Lent is a time when we turn inward and look at ourselves. We may try to give up something or take something on. When we do these things we figure out something pretty quick.
We are sinners.
It is just a fact of human life. We make mistakes. We do things we know we shouldn’t do. We mess up.
Now it would be great if I could write a blog post on how to stop sinning, but frankly I haven’t figured that out yet. I sin every day. Every hour. Can’t seem to stop. Not sure its even possible to stop sinning.
But there is a remedy for sin.
It is called Confession.
The spiritual practice of confession is not something I grew up knowing much about. I pretty much got that we were supposed to confess our sins to God, but I never saw anyone confess their sins to another person as a part of their spiritual healing.
Not that anyone can forgive us except God. But sometimes it help to have someone else on the line with you and the Big One.
When we first started attending the Episcopalian church, our priest would make an announcement at the beginning of each Lenten season about the hours he would be receiving confessions.
Let me tell you this freaked me out a bit. I was just getting to know our priest and no he wanted me to come and tell him about all the horrible things I struggled with? Um, No thanks.
Now as I’ve come to understand confession in our church over the years, there is no secret booth involved. I am not even sure if there is penance given. Frankly, I’ve still never gotten up the courage to go to my priest and confess all my wrongdoings.
But I have had the great privileged of receiving someone’s confession. There were times when I was in the ministry that someone would come in and need to get something off their chest. I would listen and remind them about God’s love and grace.
Sometimes it happens with friends over dinner or a drink.
But my real role model in the practice of confessing sin is my daughter.
I’ll never forget the first time it happened. She was around eight years old. Now my daughter is a very crafty child, always cutting and coloring and making beautiful things. She usually makes these beautiful things at our old wooden coffee table. It is covered in scratches and marker marks and all kind of things. It was a hand-me-down. No biggie.
But one day our daughter commenced to crafting on our almost new ottoman. And she accidentally cut a small hole in the fabric. Honestly I never noticed. For a whole year. But my daughter noticed. Every day that hole in the ottoman ate away at her. She would fight between the guilt she felt at doing something she ought not to have done and her fear of telling me about it. She believed I would be very angry when she told me. She feared severe punishment. She feared me thinking less of her, loving her less.
Finally one day things became too much and she got up the courage to tell me. From my perspective, after hearing “Mom, I have something to tell you, but I’m afraid you’ll be REALLY mad,” hearing “I cut a hole in the ottoman” was actually a big relief.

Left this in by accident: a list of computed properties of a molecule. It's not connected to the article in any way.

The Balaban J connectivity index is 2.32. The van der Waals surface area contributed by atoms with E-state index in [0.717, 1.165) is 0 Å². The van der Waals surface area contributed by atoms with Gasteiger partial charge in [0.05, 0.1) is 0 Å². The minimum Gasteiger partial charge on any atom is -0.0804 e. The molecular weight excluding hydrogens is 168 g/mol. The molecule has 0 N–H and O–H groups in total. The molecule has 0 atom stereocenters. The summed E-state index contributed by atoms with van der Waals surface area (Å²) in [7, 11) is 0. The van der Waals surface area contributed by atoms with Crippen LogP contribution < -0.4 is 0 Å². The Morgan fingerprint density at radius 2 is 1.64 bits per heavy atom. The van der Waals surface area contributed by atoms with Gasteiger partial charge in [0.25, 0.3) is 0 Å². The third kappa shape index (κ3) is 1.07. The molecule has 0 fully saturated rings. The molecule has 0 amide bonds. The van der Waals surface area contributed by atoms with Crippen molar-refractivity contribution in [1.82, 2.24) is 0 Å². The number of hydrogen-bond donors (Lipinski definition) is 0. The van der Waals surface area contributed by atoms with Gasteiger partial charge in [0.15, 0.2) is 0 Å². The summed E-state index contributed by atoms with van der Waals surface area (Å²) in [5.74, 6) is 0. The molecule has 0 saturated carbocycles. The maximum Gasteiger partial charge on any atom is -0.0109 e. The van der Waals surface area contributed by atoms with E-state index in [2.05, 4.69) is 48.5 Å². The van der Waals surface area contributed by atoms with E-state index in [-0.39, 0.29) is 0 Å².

After she told me, I smiled at her. I hugged her. I told her it was okay. We all made mistakes.I loved her still.
She immediately stated crying in relief.
She said, “You mean I’ve felt bad about this every day for over a year and now I’m not even in trouble?” And then I told her “No, you have punished yourself enough. Just try not to do it again. Crafts are for the coffee table.”
Her sweet child self did not doubt my words. She truly felt and trusted that she was forgiven. That the separation between us had been removed. That she was claimed and held close and beloved.
Apparently the relief my daughter experienced at her first confession made her a believer in letting go of her sins.
Now I get regular confessionals from her. Usually at night when I’m tucking her into bed. In that quiet time when its just me, her, and God. She pours out her heart about what she has done wrong. As she ages, it gets much more diverse than accidentally cutting a hole in the ottoman fabric. But still I listen, I tell her I still love her, I remind her there is grace for all. She is still our girl. And she always breathes such a big sigh of relief after and then settles in for a peaceful sleep.
As she moves into her teenage years it will be interesting to see how this practice of confession continues. It may get harder for the both of us.
But it will be no less important, for our souls long to be free of our sins. Long to breathe a sigh of relief. Long to be forgiven and loved in spite of it all.
And maybe one day I’ll get the courage to follow in my daughter’s footsteps. To pour out my heart to someone other than just God. To confess my guilt, my fears, my weakness. It must be a relief to have someone be the hands on messenger of God’s grace.
But for now I deal alone with the Big One, laying all my ugliness out on the line. And at night I remind myself of the assurance that in spite of it all, I am claimed as a beloved daughter. If only I could trust and believe it as deeply and truly as that young child.